In this post, we’ll have a quick discussion on how to be more productive.
Success is a door with many keys and one of them is productivity. We live in a time in which working hard is considered to be one of the most desirable traits to look for in an employee or potential business partner. The problem is that most take this advice literally and miss the forest for the trees. So we find people working to a sweat believing this is the way to go if they want to achieve their dreams. What matters, however, is not so much the sweat equity, but how much you can get done. How productive you are at the end of the day. Getting there is what this post is about.
How to be more productive
Distinguish the essential from the trivial
The first and most important thing to have a productive day, week, month, or year is to be able to distinguish the essential from the trivial. The reason for this is that if you rely only on a todo list, chances are that most of what you set out to do at the beginning of the journey will likely have less impact to the big picture than it would if you put some thought behind your work for the day.
I realized this fact more than once across different areas of my life. Whenever I gave myself the time to think through all the possible tasks and their respective impact on the big picture goal, often enough I realized that the day could have been cut much shorter if I just focused on one or two key tasks. The idea here is not to fill your schedule with activities but to deliberately pick the ones that matter. The reason why this is so important is that as optimistic as we might be with regards to our willpower and motivation to complete all the tasks in the todo list, rarely are the instances in which we manage to go through all of them. This is assuming you’re a part of the majority. Add to this the fact that from the few tasks we manage to tackle chances are that the ones that matter the least are the one that gets the checkmark at the end of the day. The tasks that really matter to our goals tend to be funny like that. Their potential impact is usually several times greater than the average task, but at the same time, we also find it several times more difficult to go through them. So they don’t get done until they have to get done.
This idea is proposed by the book The one thing by Gary Keller, who takes it a step further. Instead of just looking for the fundamental tasks and generating a todo list of those, the book gives us the idea that maybe we should find the key tasks from the list of key tasks, and on and on, until we have nothing but one thing. Hence the name “The one thing”.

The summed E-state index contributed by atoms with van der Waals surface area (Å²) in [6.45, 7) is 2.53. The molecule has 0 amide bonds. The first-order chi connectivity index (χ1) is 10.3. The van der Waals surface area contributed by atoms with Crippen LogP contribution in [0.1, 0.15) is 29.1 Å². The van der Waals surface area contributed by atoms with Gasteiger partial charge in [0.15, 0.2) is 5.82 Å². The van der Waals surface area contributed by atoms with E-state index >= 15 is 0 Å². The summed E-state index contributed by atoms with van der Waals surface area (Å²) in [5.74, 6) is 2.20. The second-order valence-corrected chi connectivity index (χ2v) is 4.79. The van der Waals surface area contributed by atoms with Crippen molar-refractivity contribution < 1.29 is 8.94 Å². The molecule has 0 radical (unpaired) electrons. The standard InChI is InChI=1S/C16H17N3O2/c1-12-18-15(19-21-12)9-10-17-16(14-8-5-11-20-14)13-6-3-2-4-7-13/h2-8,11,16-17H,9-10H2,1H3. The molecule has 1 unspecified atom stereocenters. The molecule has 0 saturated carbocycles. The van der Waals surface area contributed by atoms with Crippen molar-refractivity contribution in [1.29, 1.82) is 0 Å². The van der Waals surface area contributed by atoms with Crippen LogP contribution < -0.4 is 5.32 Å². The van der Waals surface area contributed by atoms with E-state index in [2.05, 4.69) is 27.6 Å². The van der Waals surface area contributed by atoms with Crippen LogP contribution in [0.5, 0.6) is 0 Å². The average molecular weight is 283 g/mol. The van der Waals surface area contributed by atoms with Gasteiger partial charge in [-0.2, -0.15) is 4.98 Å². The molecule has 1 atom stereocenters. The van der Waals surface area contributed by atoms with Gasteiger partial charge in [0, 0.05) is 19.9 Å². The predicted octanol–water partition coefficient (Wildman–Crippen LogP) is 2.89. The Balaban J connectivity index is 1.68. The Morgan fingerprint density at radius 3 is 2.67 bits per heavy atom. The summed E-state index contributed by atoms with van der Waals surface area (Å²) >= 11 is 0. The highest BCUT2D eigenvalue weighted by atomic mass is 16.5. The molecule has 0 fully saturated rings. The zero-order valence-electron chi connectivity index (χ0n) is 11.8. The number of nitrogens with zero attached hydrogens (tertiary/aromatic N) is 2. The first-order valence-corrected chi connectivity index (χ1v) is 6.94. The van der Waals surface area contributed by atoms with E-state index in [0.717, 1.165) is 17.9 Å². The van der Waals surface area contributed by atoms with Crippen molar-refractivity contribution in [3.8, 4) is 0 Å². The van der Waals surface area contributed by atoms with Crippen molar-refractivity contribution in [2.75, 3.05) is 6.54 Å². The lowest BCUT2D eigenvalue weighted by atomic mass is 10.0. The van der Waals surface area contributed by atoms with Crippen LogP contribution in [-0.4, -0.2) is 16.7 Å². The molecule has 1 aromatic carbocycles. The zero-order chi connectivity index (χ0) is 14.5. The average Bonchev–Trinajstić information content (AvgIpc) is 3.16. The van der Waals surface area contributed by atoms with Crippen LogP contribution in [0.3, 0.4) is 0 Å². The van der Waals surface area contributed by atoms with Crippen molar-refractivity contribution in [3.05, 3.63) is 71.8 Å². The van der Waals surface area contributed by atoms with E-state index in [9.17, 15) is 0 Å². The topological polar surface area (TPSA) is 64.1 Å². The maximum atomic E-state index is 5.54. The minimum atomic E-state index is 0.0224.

Get your health in order
The next tip on how to be more productive is to make sure you’re as healthy as you can be. It’s surprising how small and seemingly inconsequential health issues can affect your productivity. A small infection here or there might not make you have to stay in bed for the rest of the day but that doesn’t mean that it doesn’t affect your productivity. Health issues tend to drain extra energy from the body for healing purposes, and that energy could be applied in tackling your to-do list.
By “Get your health in order” I don’t only mean not being unhealthy. The ideal is in fact to be more than just healthy. I’m talking about firing on all cylinders, and this can’t be achieved if your target is only to not be sick. This requires a constant search for ways to improve your mental and physical sharpness, and before you start thinking that all self-improvement products of the kind are not real, let me tell you: they are not.
There is a growing industry a good number of people are not aware of whose purpose is to take the human mind and body to the next level. Although these tools might not make you a genius or a super athlete, there is considerable evidence that they can make you a much better version of what you are right now. At the end of this post, I’ll leave a list of resources you can start from.
Remove things from your plate
The next tip might be to some probably the most difficult tip to apply, and I’m one of them. The desire to accomplish great things does more than push us to work harder. It also makes it more difficult to pass on opportunities with potential for success. If you give in to this fear, eventually you’ll find yourself with lots to do and very little time to do anything else. With more to do also comes more stress, and eventually what once seemed to be a good idea, now looks and feels like a burden.